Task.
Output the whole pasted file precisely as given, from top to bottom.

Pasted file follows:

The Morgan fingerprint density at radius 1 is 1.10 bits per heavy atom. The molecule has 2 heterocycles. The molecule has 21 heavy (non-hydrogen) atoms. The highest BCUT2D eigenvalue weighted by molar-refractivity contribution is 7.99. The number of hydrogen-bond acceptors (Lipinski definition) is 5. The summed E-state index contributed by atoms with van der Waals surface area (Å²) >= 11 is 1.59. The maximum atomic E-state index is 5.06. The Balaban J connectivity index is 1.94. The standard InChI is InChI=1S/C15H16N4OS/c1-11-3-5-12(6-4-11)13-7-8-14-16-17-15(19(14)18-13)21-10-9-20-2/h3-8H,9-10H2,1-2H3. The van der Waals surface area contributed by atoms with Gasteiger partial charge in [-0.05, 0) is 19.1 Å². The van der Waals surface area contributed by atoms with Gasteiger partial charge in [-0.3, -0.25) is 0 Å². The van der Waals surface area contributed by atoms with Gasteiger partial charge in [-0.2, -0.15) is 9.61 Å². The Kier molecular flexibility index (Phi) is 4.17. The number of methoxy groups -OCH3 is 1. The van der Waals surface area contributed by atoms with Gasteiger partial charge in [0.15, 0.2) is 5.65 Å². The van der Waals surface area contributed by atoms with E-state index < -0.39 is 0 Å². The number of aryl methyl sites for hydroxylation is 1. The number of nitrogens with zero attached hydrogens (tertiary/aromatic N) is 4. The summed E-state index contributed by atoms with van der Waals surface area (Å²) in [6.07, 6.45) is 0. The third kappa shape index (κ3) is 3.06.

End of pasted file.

The Morgan fingerprint density at radius 1 is 1.10 bits per heavy atom. The molecule has 2 heterocycles. The molecule has 21 heavy (non-hydrogen) atoms. The highest BCUT2D eigenvalue weighted by molar-refractivity contribution is 7.99. The number of hydrogen-bond acceptors (Lipinski definition) is 5. The summed E-state index contributed by atoms with van der Waals surface area (Å²) >= 11 is 1.59. The maximum atomic E-state index is 5.06. The Balaban J connectivity index is 1.94. The standard InChI is InChI=1S/C15H16N4OS/c1-11-3-5-12(6-4-11)13-7-8-14-16-17-15(19(14)18-13)21-10-9-20-2/h3-8H,9-10H2,1-2H3. The van der Waals surface area contributed by atoms with Gasteiger partial charge in [-0.05, 0) is 19.1 Å². The van der Waals surface area contributed by atoms with Gasteiger partial charge in [-0.3, -0.25) is 0 Å². The van der Waals surface area contributed by atoms with Gasteiger partial charge in [-0.2, -0.15) is 9.61 Å². The Kier molecular flexibility index (Phi) is 4.17. The number of methoxy groups -OCH3 is 1. The van der Waals surface area contributed by atoms with Gasteiger partial charge in [0.15, 0.2) is 5.65 Å². The van der Waals surface area contributed by atoms with E-state index < -0.39 is 0 Å². The number of aryl methyl sites for hydroxylation is 1. The number of nitrogens with zero attached hydrogens (tertiary/aromatic N) is 4. The summed E-state index contributed by atoms with van der Waals surface area (Å²) in [6.07, 6.45) is 0. The third kappa shape index (κ3) is 3.06.